Heart failure has proven to be a major health problem in the United States contributing to significant morbidity and mortality among patients aged 65 and older. As one of the most common reasons for hospital admissions for patients over the age of 65, HF is estimated to affect 5.8 million people in the United States. Cardiac amyloidosis (CA) is one form of restrictive cardiomyopathy that can cause HF. Considered a rare condition but known cause of HF with preserved ejection fraction (HFpEF), CA is typically diagnosed in late stages and carries a poor prognosis. The majority of patients affected by CA have either immunoglobulin light chain (AL) or amyloid transthyretin (ATTR) and the treatment of the disease is dictated by the specific type and degree of cardiac involvement. Early disease recognition and diagnosis, along with timely referral and treatment is essential to improved outcomes. The ability to utilize advanced cardiac imaging for non-invasive diagnosis, the availability of new and improved treatment options and the renewed interest in CA, has made this an exciting time in the world of cardiology and heart failure management. This review will discuss the pathophysiology, clinical presentation and diagnostic approach to cardiac amyloidosis, with a focus on utilizing non-invasive cardiac imaging to achieve early diagnosis. The aim is to increase clinical awareness of the disease prevalence and provide a clearly defined diagnostic algorithm to improve time from symptom onset to diagnosis.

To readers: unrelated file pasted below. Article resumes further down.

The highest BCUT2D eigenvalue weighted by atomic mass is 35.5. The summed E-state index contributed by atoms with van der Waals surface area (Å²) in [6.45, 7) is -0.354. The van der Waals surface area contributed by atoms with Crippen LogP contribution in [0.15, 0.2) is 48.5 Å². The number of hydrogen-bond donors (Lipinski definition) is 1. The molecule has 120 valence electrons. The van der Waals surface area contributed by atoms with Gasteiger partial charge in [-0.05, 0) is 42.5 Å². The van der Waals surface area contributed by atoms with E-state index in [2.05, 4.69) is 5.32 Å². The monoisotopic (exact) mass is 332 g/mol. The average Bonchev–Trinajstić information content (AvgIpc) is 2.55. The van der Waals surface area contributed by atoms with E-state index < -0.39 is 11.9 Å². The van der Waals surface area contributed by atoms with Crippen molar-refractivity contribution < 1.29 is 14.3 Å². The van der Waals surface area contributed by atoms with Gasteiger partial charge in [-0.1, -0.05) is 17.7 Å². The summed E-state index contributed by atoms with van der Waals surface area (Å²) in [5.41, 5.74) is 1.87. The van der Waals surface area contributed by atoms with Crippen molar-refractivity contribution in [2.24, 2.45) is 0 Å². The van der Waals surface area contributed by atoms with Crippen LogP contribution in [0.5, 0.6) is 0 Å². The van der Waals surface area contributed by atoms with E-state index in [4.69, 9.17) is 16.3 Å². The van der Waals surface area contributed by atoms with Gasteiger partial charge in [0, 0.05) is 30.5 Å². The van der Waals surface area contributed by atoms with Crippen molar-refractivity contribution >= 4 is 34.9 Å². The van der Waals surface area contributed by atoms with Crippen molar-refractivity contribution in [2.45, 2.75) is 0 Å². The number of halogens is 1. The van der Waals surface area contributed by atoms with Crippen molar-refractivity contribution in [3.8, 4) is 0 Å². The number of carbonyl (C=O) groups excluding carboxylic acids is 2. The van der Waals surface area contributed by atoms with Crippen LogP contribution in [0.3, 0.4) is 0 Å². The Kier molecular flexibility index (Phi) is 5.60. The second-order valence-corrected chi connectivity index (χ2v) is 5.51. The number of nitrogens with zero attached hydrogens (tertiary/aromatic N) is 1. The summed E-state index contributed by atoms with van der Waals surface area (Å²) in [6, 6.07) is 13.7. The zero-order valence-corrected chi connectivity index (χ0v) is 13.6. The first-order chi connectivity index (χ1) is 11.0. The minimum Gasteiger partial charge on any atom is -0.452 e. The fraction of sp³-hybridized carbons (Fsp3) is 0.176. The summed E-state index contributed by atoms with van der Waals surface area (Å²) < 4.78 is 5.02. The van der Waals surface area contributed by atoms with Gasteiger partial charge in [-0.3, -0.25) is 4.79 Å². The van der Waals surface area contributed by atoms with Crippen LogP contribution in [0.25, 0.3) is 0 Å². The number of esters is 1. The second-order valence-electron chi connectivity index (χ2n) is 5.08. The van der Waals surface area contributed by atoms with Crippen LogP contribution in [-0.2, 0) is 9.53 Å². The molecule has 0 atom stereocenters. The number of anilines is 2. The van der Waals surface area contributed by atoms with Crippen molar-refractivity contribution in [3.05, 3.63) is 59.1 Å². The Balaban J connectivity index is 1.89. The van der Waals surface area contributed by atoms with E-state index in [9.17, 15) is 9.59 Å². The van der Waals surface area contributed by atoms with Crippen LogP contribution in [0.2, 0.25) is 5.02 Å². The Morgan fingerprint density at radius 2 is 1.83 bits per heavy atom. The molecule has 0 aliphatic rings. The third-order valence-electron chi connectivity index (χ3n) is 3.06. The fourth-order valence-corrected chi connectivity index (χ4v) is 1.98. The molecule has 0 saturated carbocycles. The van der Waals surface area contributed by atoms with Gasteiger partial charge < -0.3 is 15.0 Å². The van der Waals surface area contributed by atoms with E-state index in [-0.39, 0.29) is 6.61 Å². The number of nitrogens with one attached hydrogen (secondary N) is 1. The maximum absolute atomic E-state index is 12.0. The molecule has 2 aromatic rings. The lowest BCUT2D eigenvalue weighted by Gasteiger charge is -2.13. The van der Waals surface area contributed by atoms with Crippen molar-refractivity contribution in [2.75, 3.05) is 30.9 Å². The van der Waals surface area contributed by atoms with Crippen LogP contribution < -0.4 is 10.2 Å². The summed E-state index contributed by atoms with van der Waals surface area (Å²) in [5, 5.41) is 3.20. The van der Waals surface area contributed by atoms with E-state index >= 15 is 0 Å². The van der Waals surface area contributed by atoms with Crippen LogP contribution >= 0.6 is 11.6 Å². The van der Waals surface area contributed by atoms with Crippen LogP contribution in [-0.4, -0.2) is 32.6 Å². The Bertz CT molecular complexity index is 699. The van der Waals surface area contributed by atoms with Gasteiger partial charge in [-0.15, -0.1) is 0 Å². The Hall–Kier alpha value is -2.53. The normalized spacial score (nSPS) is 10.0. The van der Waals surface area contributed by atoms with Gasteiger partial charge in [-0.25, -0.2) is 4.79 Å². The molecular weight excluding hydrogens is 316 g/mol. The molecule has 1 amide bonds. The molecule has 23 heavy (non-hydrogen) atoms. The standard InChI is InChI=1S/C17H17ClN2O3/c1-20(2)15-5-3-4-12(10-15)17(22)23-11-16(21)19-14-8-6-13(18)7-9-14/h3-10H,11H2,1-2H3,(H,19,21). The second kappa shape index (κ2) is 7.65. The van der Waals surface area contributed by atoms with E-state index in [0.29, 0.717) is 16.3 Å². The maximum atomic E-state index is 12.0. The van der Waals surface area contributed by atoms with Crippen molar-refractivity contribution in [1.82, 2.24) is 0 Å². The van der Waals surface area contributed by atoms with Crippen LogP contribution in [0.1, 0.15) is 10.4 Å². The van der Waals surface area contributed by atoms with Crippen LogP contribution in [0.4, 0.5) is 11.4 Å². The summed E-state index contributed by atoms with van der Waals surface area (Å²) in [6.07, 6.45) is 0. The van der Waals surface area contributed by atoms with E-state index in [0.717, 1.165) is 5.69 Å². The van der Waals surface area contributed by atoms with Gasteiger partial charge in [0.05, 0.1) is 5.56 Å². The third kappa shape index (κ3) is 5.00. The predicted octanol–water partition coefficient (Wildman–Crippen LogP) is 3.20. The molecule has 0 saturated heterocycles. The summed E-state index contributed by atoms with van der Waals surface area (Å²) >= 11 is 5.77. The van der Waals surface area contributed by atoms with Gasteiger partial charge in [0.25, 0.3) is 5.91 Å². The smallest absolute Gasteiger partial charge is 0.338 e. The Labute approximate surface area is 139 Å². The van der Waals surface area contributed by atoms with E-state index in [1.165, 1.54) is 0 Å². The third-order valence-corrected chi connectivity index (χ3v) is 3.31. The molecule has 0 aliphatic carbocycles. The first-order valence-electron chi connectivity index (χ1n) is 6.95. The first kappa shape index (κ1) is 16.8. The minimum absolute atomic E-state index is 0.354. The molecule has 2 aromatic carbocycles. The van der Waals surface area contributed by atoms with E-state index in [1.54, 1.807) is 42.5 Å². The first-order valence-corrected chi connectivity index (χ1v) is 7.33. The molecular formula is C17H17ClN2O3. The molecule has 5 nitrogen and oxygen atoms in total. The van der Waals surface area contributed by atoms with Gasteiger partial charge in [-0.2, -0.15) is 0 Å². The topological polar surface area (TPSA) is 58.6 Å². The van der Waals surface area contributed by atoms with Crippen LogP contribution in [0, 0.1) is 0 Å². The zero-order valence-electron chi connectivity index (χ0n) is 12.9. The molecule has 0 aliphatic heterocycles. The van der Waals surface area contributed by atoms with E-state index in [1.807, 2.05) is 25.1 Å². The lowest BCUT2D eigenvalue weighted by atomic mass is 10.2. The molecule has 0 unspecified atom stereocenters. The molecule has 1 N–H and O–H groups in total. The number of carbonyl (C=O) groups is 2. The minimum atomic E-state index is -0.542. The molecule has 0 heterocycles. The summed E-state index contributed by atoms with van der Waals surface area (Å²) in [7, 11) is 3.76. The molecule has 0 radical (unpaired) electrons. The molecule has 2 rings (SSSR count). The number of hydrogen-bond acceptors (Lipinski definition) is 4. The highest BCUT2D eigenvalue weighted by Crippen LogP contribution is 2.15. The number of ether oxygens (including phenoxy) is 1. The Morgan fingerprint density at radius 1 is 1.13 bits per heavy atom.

"Diagnosis of Cardiac Amyloidosis: An Update,"
Lynchburg Journal of Medical Science: Vol. 1
, Article 23.
Available at: https://digitalshowcase.lynchburg.edu/dmscjournal/vol1/iss2/23
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